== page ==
A star rating of 4 out of 5.

There's a scene in Running with the Devil: The Wild World of John McAfee in which the computer programmer is being surrounded by Guatemalan authorities, Interpol and other powerful figures outside a fancy hotel. Having fled his Belize home after his neighbour was found with a gunshot wound to the head, McAfee is wanted for various reasons, with the most immediate of those being his alleged illegal entry into Guatemala. Just when he's about to be hauled into the back of a police van, the billionaire whips out a flute and starts playing it.


Not only is this just one of many unbelievable moments that feature in the 100-minute documentary, but it's only the start of McAfee's remarkably ridiculous road to arrest and a story that has to be seen to be believed. Thankfully, a camera crew managed to capture it all on film.

For those unfamiliar with the Netflix documentary's subject, John McAfee hit headlines in June last year after being found dead in his Spanish jail cell, shortly after the country's court had authorised his extradition back to the US for tax evasion charges. However, the 75-year-old, who founded anti-virus software company McAfee back in 1987, had been on the run for nearly 10 years prior, with the Belize authorities wanting to question him over the murder of his neighbour Gregory Faull back in November 2012.

While Running with the Devil certainly isn't the first film about McAfee to be released after his death, it's one of the few containing never-before-seen footage of McAfee whilst on the run, armed with guns, drugs, various women and a dangerously unchecked ego. Directed by BAFTA-winning documentarian Charlie Russell, the film tries to dive into who exactly McAfee is and whether he was a killer, following him as he bounces between various countries whilst speaking to the journalists and girlfriends that he dragged along the way.

John McAfee with girlfriend Sam in 2012
John McAfee with girlfriend Sam in 2012. Netflix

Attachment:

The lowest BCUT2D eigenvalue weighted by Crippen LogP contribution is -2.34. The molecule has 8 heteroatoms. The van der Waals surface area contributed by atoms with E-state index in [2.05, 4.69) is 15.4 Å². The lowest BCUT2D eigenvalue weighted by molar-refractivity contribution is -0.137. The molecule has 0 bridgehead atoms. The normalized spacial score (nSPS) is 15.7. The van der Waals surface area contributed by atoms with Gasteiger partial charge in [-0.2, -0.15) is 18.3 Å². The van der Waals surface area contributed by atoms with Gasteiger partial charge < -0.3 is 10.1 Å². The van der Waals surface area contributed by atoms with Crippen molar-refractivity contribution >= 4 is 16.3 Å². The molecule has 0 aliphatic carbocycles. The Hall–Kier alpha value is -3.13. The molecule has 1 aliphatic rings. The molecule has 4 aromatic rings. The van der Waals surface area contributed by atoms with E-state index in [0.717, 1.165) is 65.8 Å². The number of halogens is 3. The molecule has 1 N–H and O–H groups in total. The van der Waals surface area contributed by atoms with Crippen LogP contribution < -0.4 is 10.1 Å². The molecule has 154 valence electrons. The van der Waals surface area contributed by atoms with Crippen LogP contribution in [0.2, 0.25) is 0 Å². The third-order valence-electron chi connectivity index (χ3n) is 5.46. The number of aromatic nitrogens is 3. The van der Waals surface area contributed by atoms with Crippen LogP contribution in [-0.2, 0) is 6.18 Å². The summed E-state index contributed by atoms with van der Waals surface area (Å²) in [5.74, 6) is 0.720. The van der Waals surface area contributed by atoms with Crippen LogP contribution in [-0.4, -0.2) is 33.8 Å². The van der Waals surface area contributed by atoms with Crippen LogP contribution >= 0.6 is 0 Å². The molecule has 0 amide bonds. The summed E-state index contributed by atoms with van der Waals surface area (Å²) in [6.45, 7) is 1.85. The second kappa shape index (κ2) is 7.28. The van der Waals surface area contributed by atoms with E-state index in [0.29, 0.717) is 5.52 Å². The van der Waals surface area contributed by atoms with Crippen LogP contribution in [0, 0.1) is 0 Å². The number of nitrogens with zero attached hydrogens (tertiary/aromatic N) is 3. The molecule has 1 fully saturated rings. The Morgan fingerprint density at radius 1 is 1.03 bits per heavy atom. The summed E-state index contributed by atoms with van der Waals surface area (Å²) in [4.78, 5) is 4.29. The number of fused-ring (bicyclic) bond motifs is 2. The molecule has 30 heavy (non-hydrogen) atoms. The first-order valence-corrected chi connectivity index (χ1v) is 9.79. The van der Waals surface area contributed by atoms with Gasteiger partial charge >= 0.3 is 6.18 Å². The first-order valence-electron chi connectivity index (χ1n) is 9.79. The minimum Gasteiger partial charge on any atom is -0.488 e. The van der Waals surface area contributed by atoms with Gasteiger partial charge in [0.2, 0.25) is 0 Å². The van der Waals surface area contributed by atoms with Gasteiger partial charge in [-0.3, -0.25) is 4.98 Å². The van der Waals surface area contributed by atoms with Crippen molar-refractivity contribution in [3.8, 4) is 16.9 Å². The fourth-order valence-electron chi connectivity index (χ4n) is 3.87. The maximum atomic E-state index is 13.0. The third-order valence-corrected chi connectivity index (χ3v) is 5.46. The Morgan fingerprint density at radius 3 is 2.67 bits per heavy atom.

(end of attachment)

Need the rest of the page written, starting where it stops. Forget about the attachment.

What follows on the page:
First up is former VICE reporter Rocco Castoro and camera man Robert King, who flew into Belize to document McAfee's escape at his own request. Completely unprepared for what was to come with camera equipment they'd obtained from a bar, the pair's attempts to get a straight answer out of McAfee are thwarted by his need to control the narrative of how he's perceived ("People say I remind them of the Joker – the Joker is the best description of me") and the constant moving from place-to-place.

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Convinced that the Belizean government and the Sinaloa drug cartel want to kill him for hacking into the country's mobile phones, McAfee's restlessness will make you feel as though you're on the lam with him and produces a documentary that can't stop to take a breath. From appearing to fake a heart attack to get out of arrest and threatening to shoot his camera man whilst exiled on a boat he'd apparently bought from 'Wolf of Wall Street' Jordan Belfort, to trying on wigs to go undercover and implying that he was involved in his father's death, the documentary paints a portrait of self-obsessed, paranoid attention seeker who knows how to deliver a good soundbite.

Speaking about himself in the third person, the computer programmer says at the start of the documentary: "So, is McAfee a successful entrepreneur who went made and killed his neighbour? Or is he the potential saviour of America?" before describing his story as "James Bond meets Scarface with a little Indiana Jones", which should give you a flavour of just how big his personality is.

John McAfee
John McAfee in Running with the Devil. Netflix

The flamboyant, villain-esque displays of McAfee's egomania are interspersed with journalists, cameramen and girlfriends speaking about their relationships with the businessman. While Robert King speaks somewhat admirably of McAfee despite pinning his paranoia on the bath salts he was taking, ghost writer Alex Cody Foster sheds light on McAfee's darker side, saying: "John was the virus. Has he ruined people's lives? Yes," before adding that he's the most "brilliant, manipulative man" he had ever met. With so many conflicting accounts of McAfee's situation – including one from his wife who claims that she was hired by mysterious figures to poison him – it's hard to determine which threats are actually real and which are an invention of McAfee's dodgy mental state.

A true crime documentary that has you constantly guessing, Running with the Devil could have easily been a miniseries, particularly as you finish the film craving more of McAfee's chaos. This also would have allowed Russell to dive deeper into the theories around McAfee's death, which despite being officially ruled as suicide, has many people speculating that he could still be alive – especially considering the very last line spoken by his former girlfriend, Sam.

With some of the best documentaries being examinations of complicated characters, this film is a fascinating insight into an intelligent but dangerous man that'll leave you wanting to run with the devil a little longer.

Running with the Devil: The Wild World of John McAfee arrives on Netflix on Wednesday 24th August. Check out more of our Documentaries coverage or visit our TV Guide to see what's on tonight.

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